IGFA Certifies Five-Year-Old’s World Record Catfish
Photograph via North Carolina Sportsman/Facebook This month a five-year-old North Carolina boy’s name was officially added to the International Game...
Photograph via North Carolina Sportsman/Facebook
This month a five-year-old North Carolina boy’s name was officially added to the International Game Fish Association’s (IGFA) record book after he hooked, fought, and landed a 28-pound, 8-ounce flathead catfish back in July—besting the old record in the 50-pound line class by more than 10 pounds.
The boy’s father, Ricky Harvell, told North Carolina Sportsman that he and his son, Luke, reviewed the IGFA record book and noticed the entry in the 50-pound line class was less than 20 pounds—a mark the two thought they could beat. So they started fishing once a week, for three weeks straight, specifically with the record in mind.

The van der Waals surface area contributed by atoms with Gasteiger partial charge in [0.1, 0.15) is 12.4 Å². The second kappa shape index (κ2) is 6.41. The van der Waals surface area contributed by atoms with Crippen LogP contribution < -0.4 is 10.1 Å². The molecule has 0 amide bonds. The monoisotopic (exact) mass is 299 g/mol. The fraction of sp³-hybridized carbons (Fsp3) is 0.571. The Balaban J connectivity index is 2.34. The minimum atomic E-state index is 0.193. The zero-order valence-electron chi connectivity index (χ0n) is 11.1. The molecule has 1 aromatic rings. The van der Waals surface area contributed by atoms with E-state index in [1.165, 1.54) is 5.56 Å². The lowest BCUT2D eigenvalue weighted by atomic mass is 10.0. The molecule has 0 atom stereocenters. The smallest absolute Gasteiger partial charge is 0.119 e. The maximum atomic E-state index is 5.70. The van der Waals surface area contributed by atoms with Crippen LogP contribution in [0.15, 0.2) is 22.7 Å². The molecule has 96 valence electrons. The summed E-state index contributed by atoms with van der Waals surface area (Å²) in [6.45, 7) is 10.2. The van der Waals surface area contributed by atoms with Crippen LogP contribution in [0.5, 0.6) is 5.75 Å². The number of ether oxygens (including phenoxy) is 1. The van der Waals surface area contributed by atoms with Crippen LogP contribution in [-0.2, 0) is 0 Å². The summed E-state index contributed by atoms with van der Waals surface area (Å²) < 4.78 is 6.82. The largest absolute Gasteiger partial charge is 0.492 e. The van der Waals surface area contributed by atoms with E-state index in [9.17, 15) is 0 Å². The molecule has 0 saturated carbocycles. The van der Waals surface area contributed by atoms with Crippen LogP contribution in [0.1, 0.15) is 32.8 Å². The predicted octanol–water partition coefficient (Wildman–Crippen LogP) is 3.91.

Video of Luke Harvell posted by IGFA
“We had moved around a lot, fishing different places, and the place we caught him was our last spot,” Ricky said. “We were fishing close to the Highway 8 ramp, about halfway between the ramp and the bridge. We were there about 30 minutes before he bit.”
Using gear Ricky prepared specifically for the affair, young Luke hooked the record flathead on a live bream and fought it for nearly 7 minutes.
For Ricky, the excitement of watching his son battle what he knew might be a record-breaking fish was almost more than he could stand, he said. However, he forced himself to stay behind the camera and film the entire scene, making sure he didn’t assist his son, per IGFA rules. “He was struggling because the drag was set too tight,” Ricky said. “At one point, he was telling me that his back hurt, but I couldn’t touch the rod and help him.”
Once Luke and his father managed to get the 40 ½-inch-long fish into the boat, they took several photos, weighed the fish on certified scales, and completed all the necessary steps required by the IGFA to certify a record.
Now after landing the monster flathead, Luke dreams of someday fishing in the Bassmaster Classic, but until that day comes, he plans to try beating his father’s personal record—a flathead weighing than 40 pounds.
North Carolina Sportsman‘s story: